Support The Moscow Times!

Russia Says Economy Contracts 1.9% in First Quarter

A view of Moscow. Sophia Sandurskaya / Moskva News Agency

Russia's gross domestic product shrank by 1.9% in the first quarter of 2023, the country's statistic agency Rosstat said Wednesday. 

The economy was weighed down by another wave of sanctions imposed over its offensive in Ukraine, including a ban by the European Union on Russian petroleum products, on top of a price cap agreed with the Group of Seven and Australia.

These sanctions had a measurable impact on the Russian economy.

Despite oil exports at their highest level since the offensive began, oil revenues were still down 43% compared to a year ago, the International Energy Agency (IEA) said in March.

Lower oil revenues directly impacted the budget deficit, which hit 3.4 trillion rubles ($42.3 billion) between January and April. 

This is considerably more than the target deficit of 2.9 trillion rubles. 

The Finance Ministry said the deficit was due to shrinking energy revenues (-52%) and increasing expenditures (+26%), partly due to the Ukraine offensive.

On Wednesday, Rosstat said however the construction and agricultural sectors had held up well during the first quarter.

Experts said that given this trajectory Russia's public sector deficit could reach between 3-4% of its GDP, higher than the 2% target.

Inflation dropped in March to a 3.5% annual rate, and to 2.3% in April. 

Russia's low unemployment rate of 3.5% is not a healthy sign, but rather a symptom of its shrinking labor force.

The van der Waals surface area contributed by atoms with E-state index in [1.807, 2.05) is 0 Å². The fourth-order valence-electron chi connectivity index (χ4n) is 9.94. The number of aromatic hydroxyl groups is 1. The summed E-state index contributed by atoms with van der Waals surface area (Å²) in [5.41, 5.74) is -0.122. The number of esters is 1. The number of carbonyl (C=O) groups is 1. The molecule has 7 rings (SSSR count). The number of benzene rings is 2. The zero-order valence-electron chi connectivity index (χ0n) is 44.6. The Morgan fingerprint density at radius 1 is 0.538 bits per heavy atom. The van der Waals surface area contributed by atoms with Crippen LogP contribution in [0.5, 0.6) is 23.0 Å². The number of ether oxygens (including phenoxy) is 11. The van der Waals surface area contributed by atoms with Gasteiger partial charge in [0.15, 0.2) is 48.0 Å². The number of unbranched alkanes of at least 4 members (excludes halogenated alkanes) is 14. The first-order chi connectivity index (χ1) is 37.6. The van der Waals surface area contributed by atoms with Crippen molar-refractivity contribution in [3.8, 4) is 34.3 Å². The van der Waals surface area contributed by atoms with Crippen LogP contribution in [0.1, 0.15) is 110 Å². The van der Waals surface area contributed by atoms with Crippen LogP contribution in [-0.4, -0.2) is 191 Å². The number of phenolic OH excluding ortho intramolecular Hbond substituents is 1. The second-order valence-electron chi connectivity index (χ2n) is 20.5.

Russia has for years dealt with a demographic crisis, which only worsened with the Ukraine offensive.

It left the economy contending with a shortage of workers, with various sectors struggling to fill posts.

Russian authorities now believe that growth will be driven by consumption rather than exports, including because of increasing real wages.

… we have a small favor to ask. As you may have heard, The Moscow Times, an independent news source for over 30 years, has been unjustly branded as a "foreign agent" by the Russian government. This blatant attempt to silence our voice is a direct assault on the integrity of journalism and the values we hold dear.

We, the journalists of The Moscow Times, refuse to be silenced. Our commitment to providing accurate and unbiased reporting on Russia remains unshaken. But we need your help to continue our critical mission.

Your support, no matter how small, makes a world of difference. If you can, please support us monthly starting from just $2. It's quick to set up, and you can be confident that you're making a significant impact every month by supporting open, independent journalism. Thank you.

paiment methods
Not ready to support today?
Remind me later.

Read more